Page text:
Associations between Physical Activity, Physical Self-Esteem, and Psychological Well-Being
This study examined associations between physical activity, physical self-esteem and psychological well-being among American college students. Participants were 238 students (139 females, 99 males; M = 23.1, SD = .49 years of age) enrolled in physical activity classes from a comprehensive university located in Southern California. Participants completed demographic questions, the Godin Leisure-Time Exercise Questionnaire (GLTEQ; Godin & Shephard, 1985), the Physical Self-Description Questionnaire (PSDQ; Marsh, Richards, Johnson, Roche, & Tremayne, 1994) and a 20-item version of the General Well-Being (10 items each for psychological distress, PD and psychological well-being; PWB) from the Mental Health Inventory (MHI; Heubeck & Neil, 2000). Participants were categorized by gender and physical activity groups by three levels (i.e., never, sometimes, and often participate in physical activity) to examine the association of psychological well-being, physical activity, and physical self. Result showed significant gender differences on most variables (except health, body fat, and psychological distress), with vigorous physical activity group reporting more positive and higher physical self-perception and psychological well-being compared with low and physically inactive groups. Collectively, results of this study support previous research findings that have shown gender differences and physical and psychological benefits of regular physical activity. Despite the practical implications associated with the current findings, several limitations were also discussed for interpreting the results and planning future research with the physical activity, physical self-perception and general well-being.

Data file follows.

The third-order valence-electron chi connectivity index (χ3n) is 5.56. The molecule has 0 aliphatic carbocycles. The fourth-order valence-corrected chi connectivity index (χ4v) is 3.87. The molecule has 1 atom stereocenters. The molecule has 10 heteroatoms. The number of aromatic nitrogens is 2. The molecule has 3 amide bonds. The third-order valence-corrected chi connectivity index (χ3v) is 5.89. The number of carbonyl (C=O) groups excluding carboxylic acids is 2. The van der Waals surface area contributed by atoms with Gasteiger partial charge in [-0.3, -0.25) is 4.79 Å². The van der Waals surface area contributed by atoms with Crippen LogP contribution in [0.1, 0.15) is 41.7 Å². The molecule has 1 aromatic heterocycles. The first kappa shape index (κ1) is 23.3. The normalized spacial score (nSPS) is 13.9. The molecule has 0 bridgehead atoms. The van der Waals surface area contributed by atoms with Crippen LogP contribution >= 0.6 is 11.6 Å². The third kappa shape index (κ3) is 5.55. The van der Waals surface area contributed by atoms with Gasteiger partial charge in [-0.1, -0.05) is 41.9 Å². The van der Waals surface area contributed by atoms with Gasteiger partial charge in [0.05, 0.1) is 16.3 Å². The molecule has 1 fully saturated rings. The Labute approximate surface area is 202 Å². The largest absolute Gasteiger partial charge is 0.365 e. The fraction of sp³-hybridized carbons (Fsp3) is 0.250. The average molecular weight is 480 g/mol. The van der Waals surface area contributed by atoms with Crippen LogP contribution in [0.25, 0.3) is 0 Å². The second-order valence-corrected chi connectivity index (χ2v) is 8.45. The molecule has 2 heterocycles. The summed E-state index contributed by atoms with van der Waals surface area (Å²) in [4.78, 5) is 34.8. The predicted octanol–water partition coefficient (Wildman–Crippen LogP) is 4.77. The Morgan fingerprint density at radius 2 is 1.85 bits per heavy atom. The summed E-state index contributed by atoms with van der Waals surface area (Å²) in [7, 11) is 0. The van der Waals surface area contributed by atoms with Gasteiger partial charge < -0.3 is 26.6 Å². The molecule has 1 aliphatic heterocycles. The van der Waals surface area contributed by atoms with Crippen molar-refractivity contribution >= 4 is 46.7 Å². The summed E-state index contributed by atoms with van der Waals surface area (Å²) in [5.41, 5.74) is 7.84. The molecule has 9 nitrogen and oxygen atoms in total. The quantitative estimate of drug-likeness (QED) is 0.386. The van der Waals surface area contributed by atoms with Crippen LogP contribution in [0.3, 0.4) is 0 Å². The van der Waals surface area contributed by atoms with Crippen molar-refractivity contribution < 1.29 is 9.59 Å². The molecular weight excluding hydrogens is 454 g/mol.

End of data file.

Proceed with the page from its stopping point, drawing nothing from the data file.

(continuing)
Keywords: Physical Self-Perception, Mental Health, Physical Activity
Sang Tae Kim
Instructor, Department of Physical Education